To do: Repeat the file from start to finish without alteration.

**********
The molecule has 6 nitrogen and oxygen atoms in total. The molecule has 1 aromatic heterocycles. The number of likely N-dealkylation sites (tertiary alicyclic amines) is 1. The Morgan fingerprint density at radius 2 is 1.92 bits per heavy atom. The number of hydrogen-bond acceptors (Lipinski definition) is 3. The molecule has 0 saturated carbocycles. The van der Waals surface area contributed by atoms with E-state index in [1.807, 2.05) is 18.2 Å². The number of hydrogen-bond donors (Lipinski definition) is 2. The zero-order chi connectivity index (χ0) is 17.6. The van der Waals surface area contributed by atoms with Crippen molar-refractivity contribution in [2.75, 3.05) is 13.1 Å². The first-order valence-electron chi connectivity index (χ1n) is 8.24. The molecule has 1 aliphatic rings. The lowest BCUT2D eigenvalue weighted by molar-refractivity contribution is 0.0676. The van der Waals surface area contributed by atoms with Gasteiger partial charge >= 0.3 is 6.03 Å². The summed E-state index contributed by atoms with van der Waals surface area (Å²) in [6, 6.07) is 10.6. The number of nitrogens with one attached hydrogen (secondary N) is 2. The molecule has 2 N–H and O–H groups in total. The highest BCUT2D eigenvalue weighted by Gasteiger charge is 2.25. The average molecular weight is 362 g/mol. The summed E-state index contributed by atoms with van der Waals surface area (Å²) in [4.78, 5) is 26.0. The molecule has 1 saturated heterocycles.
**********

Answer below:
The molecule has 6 nitrogen and oxygen atoms in total. The molecule has 1 aromatic heterocycles. The number of likely N-dealkylation sites (tertiary alicyclic amines) is 1. The Morgan fingerprint density at radius 2 is 1.92 bits per heavy atom. The number of hydrogen-bond acceptors (Lipinski definition) is 3. The molecule has 0 saturated carbocycles. The van der Waals surface area contributed by atoms with E-state index in [1.807, 2.05) is 18.2 Å². The number of hydrogen-bond donors (Lipinski definition) is 2. The zero-order chi connectivity index (χ0) is 17.6. The van der Waals surface area contributed by atoms with Crippen molar-refractivity contribution in [2.75, 3.05) is 13.1 Å². The first-order valence-electron chi connectivity index (χ1n) is 8.24. The molecule has 1 aliphatic rings. The lowest BCUT2D eigenvalue weighted by molar-refractivity contribution is 0.0676. The van der Waals surface area contributed by atoms with Gasteiger partial charge >= 0.3 is 6.03 Å². The summed E-state index contributed by atoms with van der Waals surface area (Å²) in [6, 6.07) is 10.6. The number of nitrogens with one attached hydrogen (secondary N) is 2. The molecule has 2 N–H and O–H groups in total. The highest BCUT2D eigenvalue weighted by Gasteiger charge is 2.25. The average molecular weight is 362 g/mol. The summed E-state index contributed by atoms with van der Waals surface area (Å²) in [4.78, 5) is 26.0. The molecule has 1 saturated heterocycles.